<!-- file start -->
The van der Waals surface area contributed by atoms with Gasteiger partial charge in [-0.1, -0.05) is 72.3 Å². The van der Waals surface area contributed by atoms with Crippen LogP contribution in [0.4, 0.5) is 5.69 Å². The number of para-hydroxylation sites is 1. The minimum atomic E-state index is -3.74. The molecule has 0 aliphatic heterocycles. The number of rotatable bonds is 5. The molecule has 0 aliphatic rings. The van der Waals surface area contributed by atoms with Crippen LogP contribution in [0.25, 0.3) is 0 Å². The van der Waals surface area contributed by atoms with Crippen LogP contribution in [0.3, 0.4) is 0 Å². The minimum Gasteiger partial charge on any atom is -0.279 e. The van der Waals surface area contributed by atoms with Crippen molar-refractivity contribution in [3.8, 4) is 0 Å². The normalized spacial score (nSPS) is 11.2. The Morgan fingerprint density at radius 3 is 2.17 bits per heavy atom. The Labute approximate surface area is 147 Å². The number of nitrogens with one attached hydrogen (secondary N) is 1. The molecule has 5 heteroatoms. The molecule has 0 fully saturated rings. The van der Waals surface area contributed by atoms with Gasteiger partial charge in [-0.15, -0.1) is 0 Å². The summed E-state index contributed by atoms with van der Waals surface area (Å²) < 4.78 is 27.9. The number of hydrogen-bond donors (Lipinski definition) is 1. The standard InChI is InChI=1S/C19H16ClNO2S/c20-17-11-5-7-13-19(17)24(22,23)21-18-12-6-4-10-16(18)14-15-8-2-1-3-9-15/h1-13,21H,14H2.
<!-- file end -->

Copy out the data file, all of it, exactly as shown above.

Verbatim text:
The van der Waals surface area contributed by atoms with Gasteiger partial charge in [-0.1, -0.05) is 72.3 Å². The van der Waals surface area contributed by atoms with Crippen LogP contribution in [0.4, 0.5) is 5.69 Å². The number of para-hydroxylation sites is 1. The minimum atomic E-state index is -3.74. The molecule has 0 aliphatic heterocycles. The number of rotatable bonds is 5. The molecule has 0 aliphatic rings. The van der Waals surface area contributed by atoms with Crippen LogP contribution in [0.25, 0.3) is 0 Å². The van der Waals surface area contributed by atoms with Crippen LogP contribution in [0.3, 0.4) is 0 Å². The minimum Gasteiger partial charge on any atom is -0.279 e. The van der Waals surface area contributed by atoms with Crippen molar-refractivity contribution in [3.8, 4) is 0 Å². The normalized spacial score (nSPS) is 11.2. The Morgan fingerprint density at radius 3 is 2.17 bits per heavy atom. The Labute approximate surface area is 147 Å². The number of nitrogens with one attached hydrogen (secondary N) is 1. The molecule has 5 heteroatoms. The molecule has 0 fully saturated rings. The van der Waals surface area contributed by atoms with Gasteiger partial charge in [-0.15, -0.1) is 0 Å². The summed E-state index contributed by atoms with van der Waals surface area (Å²) < 4.78 is 27.9. The number of hydrogen-bond donors (Lipinski definition) is 1. The standard InChI is InChI=1S/C19H16ClNO2S/c20-17-11-5-7-13-19(17)24(22,23)21-18-12-6-4-10-16(18)14-15-8-2-1-3-9-15/h1-13,21H,14H2.